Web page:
Biomedical engineering (BME) education has developed as an interdisciplinary engineering training area in the last 30 years. Based on the current ASEE College Profiles , BME undergraduate enrollment has become one of the most rapidly growing engineering majors (undergraduate enrollment has tripled from 1999 to 2010). As a key component in BME, medical imaging, combining physics, mathematics, electrical and computer engineering, provides students with a broad view of an integration of different technologies applied to biology and medicine. Recognizing the broad impact of medical imaging education on BME students, many institutions have established such a curriculum. Based on the Whitaker Foundation’s BME program database , there are 119 universities or colleges that have BME programs in the nation. Through the Internet, we surveyed these 119 universities or colleges and found that 80 of them offered graduate level medical imaging courses, and 68 offered undergraduate level medical imaging courses. We must acknowledge that the survey (in 2010) was based on the Internet available and accessible information and it may not be the most accurate or updated. However, it clearly presents a progressively increasing signal of the BME *Research supported by National Science Foundation grants DUE0127290, DUE0632752 and DUE1022750. W. Zhao, corresponding author, is with the Department of Biomedical Engineering, University of Miami, Coral Gables, USA .....X. Li, H Chen, and F. Manns are with the Department of Biomedical Engineering, University of Miami, Coral Gables, FL 33146 USA. program and its key component, medical imaging. Medical imaging techniques are now crucial in clinical and research laboratories. Medical imaging also opens career opportunities for students in areas of medical equipment or instrument manufacturing, image or signal software engineering, or even medical physics after further training. Medical imaging knowledge includes physics principles, mathematical derivations, and engineering implementations from signal detection and measurement to 2D or 3D reconstructions. A comprehensive discussion for undergraduate medical imaging education has been published . The discussion concluded that “Resources available on the Internet, coupled with effective curricular elements such as challenge-based learning with a mix of team and individual assignments and formative assessment, make it possible for institutions without extensive imaging expertise or equipment to offer effective curricula for biomedical imaging education.” To deliver the knowledge to students efficiently or create an environment for student learning effectively has been investigated. The practices have been heavily focused on Internet/web-based education (a major subcomponent of the broader term “e-learning”) because education through the Internet makes it possible for more individuals than ever to access knowledge and to learn in new and different ways. Efforts have been made in different aspects, such as image reconstruction techniques varying from the physics-based , to the math-intensive [5,6], to algorithm efficiency and to image quality improvement . However, limited efforts actually describe, step-by-step and interactively, the process of generation of image data, which is the fundamental education component of medical imaging. On the other hand, while utilizing Internet’s accessibility, the Internet’s tracking capability, as an assessment tool, is usually neglected too. In our BME curriculum, we have established a four-course sequence for imaging training from junior to graduate levels. In the last few years, we have developed an Internet accessible, interactive, module-based medical imaging teaching system and a dynamic assessment tracking system. Both systems are inherently integrated together, specifically featuring interactive animation, simulation and providing simultaneous feedback. In this report, we present the design and implementation of the systems and the results applied to junior and senior imaging classes.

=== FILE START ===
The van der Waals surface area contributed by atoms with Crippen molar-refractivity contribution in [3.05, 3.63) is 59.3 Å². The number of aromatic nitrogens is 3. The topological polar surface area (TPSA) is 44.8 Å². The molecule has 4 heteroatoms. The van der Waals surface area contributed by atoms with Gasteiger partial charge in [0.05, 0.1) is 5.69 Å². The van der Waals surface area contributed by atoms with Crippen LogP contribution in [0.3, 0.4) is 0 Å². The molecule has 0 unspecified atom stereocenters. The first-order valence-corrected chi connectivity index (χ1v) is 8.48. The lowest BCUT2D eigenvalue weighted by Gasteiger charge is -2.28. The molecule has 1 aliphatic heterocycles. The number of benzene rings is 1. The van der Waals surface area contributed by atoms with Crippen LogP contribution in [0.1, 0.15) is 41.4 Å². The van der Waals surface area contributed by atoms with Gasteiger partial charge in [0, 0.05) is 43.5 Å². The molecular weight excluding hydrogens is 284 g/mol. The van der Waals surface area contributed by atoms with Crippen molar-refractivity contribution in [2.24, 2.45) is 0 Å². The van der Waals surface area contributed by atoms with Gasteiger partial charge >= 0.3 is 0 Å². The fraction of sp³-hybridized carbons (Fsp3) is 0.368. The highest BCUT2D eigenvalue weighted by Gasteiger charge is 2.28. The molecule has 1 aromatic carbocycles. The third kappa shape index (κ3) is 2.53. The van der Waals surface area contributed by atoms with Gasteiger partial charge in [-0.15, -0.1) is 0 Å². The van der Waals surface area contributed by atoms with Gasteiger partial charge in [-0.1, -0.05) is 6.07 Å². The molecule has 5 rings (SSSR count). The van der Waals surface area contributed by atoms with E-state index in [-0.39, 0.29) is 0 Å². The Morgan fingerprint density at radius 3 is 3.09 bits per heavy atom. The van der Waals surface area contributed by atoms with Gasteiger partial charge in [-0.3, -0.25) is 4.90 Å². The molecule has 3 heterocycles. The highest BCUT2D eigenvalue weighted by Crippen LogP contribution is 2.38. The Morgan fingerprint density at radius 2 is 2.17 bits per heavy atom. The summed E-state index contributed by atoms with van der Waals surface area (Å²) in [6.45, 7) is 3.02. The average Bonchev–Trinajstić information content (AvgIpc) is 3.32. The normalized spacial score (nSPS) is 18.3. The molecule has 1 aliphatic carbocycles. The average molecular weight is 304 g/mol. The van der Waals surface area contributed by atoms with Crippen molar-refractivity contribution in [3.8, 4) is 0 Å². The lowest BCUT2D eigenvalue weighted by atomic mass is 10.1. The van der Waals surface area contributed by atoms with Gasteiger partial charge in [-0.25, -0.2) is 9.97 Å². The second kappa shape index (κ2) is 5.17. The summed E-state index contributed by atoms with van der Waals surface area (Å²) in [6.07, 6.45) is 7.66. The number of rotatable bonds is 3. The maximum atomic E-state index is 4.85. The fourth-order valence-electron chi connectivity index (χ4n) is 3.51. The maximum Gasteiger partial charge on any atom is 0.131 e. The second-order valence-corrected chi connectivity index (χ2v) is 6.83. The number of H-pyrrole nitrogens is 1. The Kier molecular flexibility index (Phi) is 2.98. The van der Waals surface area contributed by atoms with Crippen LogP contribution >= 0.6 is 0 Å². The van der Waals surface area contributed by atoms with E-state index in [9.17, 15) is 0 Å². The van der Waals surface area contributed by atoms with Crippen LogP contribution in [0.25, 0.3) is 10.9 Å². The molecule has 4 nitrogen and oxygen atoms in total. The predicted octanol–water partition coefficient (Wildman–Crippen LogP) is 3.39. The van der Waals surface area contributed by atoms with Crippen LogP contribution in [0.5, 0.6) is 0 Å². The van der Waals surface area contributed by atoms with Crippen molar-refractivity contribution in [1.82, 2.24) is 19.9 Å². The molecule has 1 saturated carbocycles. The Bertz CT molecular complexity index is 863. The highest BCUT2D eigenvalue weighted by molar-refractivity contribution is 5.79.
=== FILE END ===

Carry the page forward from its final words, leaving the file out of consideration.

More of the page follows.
APPLICATIONS OF MEDICAL IMAGING:- Medical imaging technologies widely applicable to both clinical and basic science research are crucially important to the biomedical engineering field. Teaching medical imaging becomes a key component in biomedical engineering education. For undergraduate students who learn medical imaging technologies, however, the "classroom-only" teaching style suffers from many limitations that make it difficult for students to gain a complete understanding of a particular system. We developed a new medical imaging curriculum by associating a series of courses with 1) on-site lecturing in research and clinical laboratories and 2) a set of Internet accessible imaging simulation tutorial programs, and formed an integrated teaching program. This program provides students with medical imaging knowledge in live, effective and interactive formats.